Amy gives back in two forms. Her annual gift is given to CAHSS to be used for student leaders, and then she has set up a mutual fund. Once this fund reaches $50,000, it will all be donated to the university. She mentioned that every student at DU will have to make their way through CAHSS at some point, no matter their major, because of how the core curriculum is set up. “CAHSS is a cornerstone for building not only great students but future leaders, future influencers, future sponsors, people that are impactful in their communities, in their work lives, and in their home lives.” That is why she chose to have a dual path in giving back to the university. One-time large donations can make a difference, but smaller, consistent gifts can also make just as great an impact.

            Amy’s presidential term concludes at the end of this academic year. Looking back, she is proud of the diverse network of leaders volunteering their time to the council. “What I am most proud of is that we were able to organize the way that we wanted to show up for not only students but also faculty and staff.” Amy talked about the council being very focused on how they wanted CAHSS to be represented in events like Homecoming, how they could use their networks to help find new donors for DU, and overall, how they wanted to focus their time and energies on different things. “We wrote a playbook and now that playbook just needs to be reexamined, stress tested for the current environment, and then it will service well for years to come.” Though she will be stepping down soon, Amy’s work will leave a lasting impression on CAHSS.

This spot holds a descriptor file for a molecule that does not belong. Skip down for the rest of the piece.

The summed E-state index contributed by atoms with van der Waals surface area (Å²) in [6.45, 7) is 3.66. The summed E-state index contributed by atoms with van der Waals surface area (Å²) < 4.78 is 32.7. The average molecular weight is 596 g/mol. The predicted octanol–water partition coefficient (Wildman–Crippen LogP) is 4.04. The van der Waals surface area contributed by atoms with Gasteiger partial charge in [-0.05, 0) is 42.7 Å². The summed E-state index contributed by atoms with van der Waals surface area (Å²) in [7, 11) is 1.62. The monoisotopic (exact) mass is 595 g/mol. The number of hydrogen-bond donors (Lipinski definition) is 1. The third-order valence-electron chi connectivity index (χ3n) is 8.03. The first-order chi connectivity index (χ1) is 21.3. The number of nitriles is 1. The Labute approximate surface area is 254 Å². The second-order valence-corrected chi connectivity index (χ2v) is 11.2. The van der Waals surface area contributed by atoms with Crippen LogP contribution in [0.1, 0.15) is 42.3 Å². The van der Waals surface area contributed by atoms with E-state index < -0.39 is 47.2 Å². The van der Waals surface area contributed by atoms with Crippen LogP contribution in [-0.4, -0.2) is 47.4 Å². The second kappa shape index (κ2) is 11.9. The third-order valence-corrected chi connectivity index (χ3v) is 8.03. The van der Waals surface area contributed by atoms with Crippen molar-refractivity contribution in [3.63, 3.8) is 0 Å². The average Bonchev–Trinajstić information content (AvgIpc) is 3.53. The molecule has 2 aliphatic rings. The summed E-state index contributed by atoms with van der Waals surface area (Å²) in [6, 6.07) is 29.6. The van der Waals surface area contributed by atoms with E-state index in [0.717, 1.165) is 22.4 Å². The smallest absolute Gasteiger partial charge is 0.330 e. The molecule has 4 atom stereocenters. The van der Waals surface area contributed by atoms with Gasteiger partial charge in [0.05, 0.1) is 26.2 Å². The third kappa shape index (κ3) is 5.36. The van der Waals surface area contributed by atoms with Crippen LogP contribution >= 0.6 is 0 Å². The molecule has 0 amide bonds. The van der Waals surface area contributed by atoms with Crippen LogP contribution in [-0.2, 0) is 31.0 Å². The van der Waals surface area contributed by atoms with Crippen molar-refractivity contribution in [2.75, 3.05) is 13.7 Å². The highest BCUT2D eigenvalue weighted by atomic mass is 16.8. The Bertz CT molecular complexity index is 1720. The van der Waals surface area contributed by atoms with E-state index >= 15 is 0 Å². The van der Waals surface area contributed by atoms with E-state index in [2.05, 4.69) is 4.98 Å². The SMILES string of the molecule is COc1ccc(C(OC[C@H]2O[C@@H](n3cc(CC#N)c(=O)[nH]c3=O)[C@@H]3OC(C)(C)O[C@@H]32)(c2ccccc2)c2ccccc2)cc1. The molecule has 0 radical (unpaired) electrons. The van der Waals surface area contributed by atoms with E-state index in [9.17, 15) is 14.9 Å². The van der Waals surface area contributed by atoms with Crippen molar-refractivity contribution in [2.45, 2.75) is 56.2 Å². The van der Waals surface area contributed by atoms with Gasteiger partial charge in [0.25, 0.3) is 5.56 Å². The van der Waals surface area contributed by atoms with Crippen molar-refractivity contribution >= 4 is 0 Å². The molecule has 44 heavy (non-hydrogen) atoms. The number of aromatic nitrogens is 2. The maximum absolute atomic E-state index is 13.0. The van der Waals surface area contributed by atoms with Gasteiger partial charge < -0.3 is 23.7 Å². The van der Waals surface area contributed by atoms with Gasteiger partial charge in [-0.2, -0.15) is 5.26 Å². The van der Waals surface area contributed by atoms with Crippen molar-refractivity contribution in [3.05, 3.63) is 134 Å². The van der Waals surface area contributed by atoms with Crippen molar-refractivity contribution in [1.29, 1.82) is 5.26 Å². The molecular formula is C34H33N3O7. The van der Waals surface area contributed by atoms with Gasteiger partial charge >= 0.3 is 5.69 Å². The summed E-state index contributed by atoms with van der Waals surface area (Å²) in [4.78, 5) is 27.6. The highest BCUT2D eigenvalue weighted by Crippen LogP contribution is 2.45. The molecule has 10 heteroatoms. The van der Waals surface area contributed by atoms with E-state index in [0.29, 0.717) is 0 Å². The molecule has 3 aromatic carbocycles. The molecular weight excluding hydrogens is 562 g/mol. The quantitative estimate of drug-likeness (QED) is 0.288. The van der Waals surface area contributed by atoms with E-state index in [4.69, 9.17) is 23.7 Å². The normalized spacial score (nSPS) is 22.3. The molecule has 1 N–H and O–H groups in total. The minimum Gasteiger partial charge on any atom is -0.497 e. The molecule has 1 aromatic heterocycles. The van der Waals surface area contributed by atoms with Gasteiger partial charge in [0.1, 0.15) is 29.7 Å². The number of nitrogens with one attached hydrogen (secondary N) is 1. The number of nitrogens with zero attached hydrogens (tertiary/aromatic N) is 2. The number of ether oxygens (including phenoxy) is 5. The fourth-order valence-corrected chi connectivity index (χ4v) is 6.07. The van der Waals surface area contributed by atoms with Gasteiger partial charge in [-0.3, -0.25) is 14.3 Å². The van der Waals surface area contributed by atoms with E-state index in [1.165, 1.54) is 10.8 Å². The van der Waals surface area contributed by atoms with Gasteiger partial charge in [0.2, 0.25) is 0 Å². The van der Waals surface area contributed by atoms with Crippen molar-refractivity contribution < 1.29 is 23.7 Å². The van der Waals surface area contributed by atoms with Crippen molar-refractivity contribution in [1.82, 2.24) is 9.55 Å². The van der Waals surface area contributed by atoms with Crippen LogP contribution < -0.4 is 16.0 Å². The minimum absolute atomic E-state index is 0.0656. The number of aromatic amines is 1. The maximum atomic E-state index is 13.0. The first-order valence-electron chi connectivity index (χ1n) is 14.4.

As our time ended, Amy provided some concluding thoughts and advice for students and alumni. First, you are your best advocate. “When you think about [how] no one else is going to advocate for you better than how you can advocate for yourself, then it falls into that self-care mode…I have to be my own biggest fan.” Second, take advantage of the goodwill of others when you are struggling. “There are times when people will say, 'Let me know how I can help,' and then we don’t take advantage of it. Sometimes it is as simple as, 'Hey, remember when you said to me, ‘Let me know how I can help?’ Well, I am struggling right now.' […] People are genuinely good at heart. They really are.” Third, there are no failures, only successes, and learning experiences. “Sometimes progress is not linear. It is forward, backward, sideways, three steps backward, one step forward…You build up some resilience in having those experiences…Things that feel like they are not moving you forward sometimes are the areas where you learn the most.”